What’s Good About Being a Couch Potato?
It can drive you nuts. There she is lying on the sofa being a couch potato while you are running around trying to get your work done. Summer, for lots of moms is more work when the kids are at home.
We don’t want our kids being a couch potato every day, so we have a tendency to schedule them to the hilt. And if they are not busy all the time, it’s easy for moms to get resentful.
To get past your resentment, you need to remember what you loved about the summer when you were a teenager.
My daughter is 17… What I remember about being 17 is that I loved to sleep in and not have to deal with school. I loved chilling out and hanging with my friends. I lived at the pool and loved going to the beach.
How about you? Travel back in time to when you were your daughter’s age.
What did you like to do? Can you recall any summer romances? What were your best times?
A few decades later, it’s completely different. You have different expectations.
You look forward to the summer for different reasons. You may sleep in a little, but you can’t stop your ‘home’ work or other work. You don’t have the luxury to chill and hang at the pool with your friends.
Still the summer give us a break. There is less pressure around time and schedules. You don’t have to herd your daughter all over town. Because there is less stress the drama meter goes down.
Make This Summer Count
Summer offers us a slower pace. Amazing things can happen when life slows down.
You’re right, you don’t want your daughter being a 100% couch potato. If she gets too bored she will create her own excitement. You do want to find a balance of downtime and structured activities.
Take Advantage of Downtime
Believe it or not your daughter doesn’t want to be on the sofa 24/7. She is there because she is completely bored.
Use this downtime as an opportunity to hang out with your daughter and get her off the couch.
How does your daughter define downtime?
Downtime is hanging out with nothing planned. It’s being spontaneous. You don’t have to do anything unless you want to. Though not much is going on it’s entertaining and fun. It’s all about being present, which makes it a great time to enjoy relationships.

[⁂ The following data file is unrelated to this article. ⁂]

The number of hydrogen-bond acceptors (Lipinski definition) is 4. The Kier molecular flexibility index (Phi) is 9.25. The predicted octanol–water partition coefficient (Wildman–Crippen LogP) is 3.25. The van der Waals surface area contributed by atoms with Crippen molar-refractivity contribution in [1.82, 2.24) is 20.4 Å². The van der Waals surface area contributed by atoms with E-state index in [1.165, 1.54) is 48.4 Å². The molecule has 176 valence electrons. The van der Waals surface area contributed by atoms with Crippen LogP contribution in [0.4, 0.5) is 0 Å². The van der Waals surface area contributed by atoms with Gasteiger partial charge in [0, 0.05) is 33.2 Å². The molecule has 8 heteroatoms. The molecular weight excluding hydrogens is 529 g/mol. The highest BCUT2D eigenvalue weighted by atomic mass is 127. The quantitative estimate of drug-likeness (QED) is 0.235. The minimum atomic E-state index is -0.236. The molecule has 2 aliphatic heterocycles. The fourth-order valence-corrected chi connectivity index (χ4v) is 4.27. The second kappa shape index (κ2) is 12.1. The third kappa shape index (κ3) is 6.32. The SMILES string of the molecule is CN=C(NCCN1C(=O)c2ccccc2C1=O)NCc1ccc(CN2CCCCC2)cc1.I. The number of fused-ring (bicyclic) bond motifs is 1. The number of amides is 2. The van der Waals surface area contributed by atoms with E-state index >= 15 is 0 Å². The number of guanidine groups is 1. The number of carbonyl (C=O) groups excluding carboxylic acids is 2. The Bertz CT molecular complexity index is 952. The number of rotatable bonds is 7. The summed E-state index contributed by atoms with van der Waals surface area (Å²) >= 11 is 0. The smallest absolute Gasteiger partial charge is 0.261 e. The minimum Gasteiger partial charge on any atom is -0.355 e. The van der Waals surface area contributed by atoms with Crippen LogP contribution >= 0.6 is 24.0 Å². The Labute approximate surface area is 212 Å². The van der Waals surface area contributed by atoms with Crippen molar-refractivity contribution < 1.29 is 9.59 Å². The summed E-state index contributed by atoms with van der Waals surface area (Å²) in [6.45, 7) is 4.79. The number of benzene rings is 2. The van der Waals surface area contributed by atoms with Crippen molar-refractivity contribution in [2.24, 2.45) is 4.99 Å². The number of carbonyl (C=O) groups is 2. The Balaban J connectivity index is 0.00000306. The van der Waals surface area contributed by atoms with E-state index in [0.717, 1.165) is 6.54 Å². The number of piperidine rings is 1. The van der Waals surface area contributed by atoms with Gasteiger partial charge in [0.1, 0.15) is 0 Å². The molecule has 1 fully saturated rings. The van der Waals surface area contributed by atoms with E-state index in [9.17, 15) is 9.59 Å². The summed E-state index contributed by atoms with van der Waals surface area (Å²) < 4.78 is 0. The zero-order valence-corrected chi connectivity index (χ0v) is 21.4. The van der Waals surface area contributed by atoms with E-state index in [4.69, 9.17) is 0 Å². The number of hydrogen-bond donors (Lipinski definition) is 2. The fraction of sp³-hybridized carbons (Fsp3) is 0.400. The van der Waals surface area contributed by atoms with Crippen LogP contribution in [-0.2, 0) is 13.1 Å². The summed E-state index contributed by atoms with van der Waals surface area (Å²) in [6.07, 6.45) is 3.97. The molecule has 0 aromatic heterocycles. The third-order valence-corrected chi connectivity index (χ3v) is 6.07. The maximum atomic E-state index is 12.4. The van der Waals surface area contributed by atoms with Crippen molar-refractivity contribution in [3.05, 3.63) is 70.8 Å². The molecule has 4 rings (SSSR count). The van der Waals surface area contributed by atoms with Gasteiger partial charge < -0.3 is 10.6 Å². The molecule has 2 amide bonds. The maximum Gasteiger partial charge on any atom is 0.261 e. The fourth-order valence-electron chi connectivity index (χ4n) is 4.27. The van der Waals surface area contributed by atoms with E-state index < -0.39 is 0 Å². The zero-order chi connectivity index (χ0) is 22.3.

There is much value in downtime.
You are creating an environment that brings out both you and your daughter’s best and relaxed self. Downtime cultivates playfulness and laughter. Because of this you are building a positive experience with your daughter.
However moms miss this opportunity. Frequently we feel ‘hanging out’ is a waste of time.
But downtime is good for you too. When you are busy, downtime seems like a luxury you can’t afford. If you’re honest you are a little resentful of those who have time to just ‘hang out.’
Downtime is not a luxury. It is essential to your body, soul, mind, and spirit. It does miracles for your relationships.
Because of this I believe it is the best investment of your time, and it costs a lot less than an expensive vacation.
This is your challenge. Your daughter will approach you at an inconvenient time and you can see it as an opportunity or a nuisance.
Here is what it looks like in my life. It is almost 10 pm and I am sitting in a chair and I’m getting some work done on the computer. My daughter who was busy 30 minutes before plops on my bed and starts talking nonstop.
I have a choice. I can see this as an opportunity to invest time that counts or blow her off.
Here is what’s hard. In that moment my automatic ‘get it done’ self wants to finish the email and tell her to go clean her room and do the dishes.
But my deeper self sees the opportunity.
This is the moment to connect with her.
Before I know it she will go to college.
When I let myself relax and let go of my ‘urgent’ work, I start to see what is truly important. I see the gift of my daughter, when I am not preoccupied.
I see her reaching out to me in her language. It’s all about relationship and my work can wait.
When I choose to close the computer something shifts inside of me. I really enjoy her. She is hilarious. Even though I have to pass through several decades, I still can find my inner playful 17 year old. This doesn’t mean I’ve abandoned my mother job, but ‘hanging out’ is the foundation for connection. These silly, relaxed moments help build a secure attachment with my daughter.
You need downtime with your daughter. The stress will come and so will the conflict. But summer offers a respite from the stressful school year.
Make your summer count. Maybe you could spend some time being a couch potato with your daughter. Look for the daily opportunities this summer to hang out with your daughter even if it’s just 20 minutes.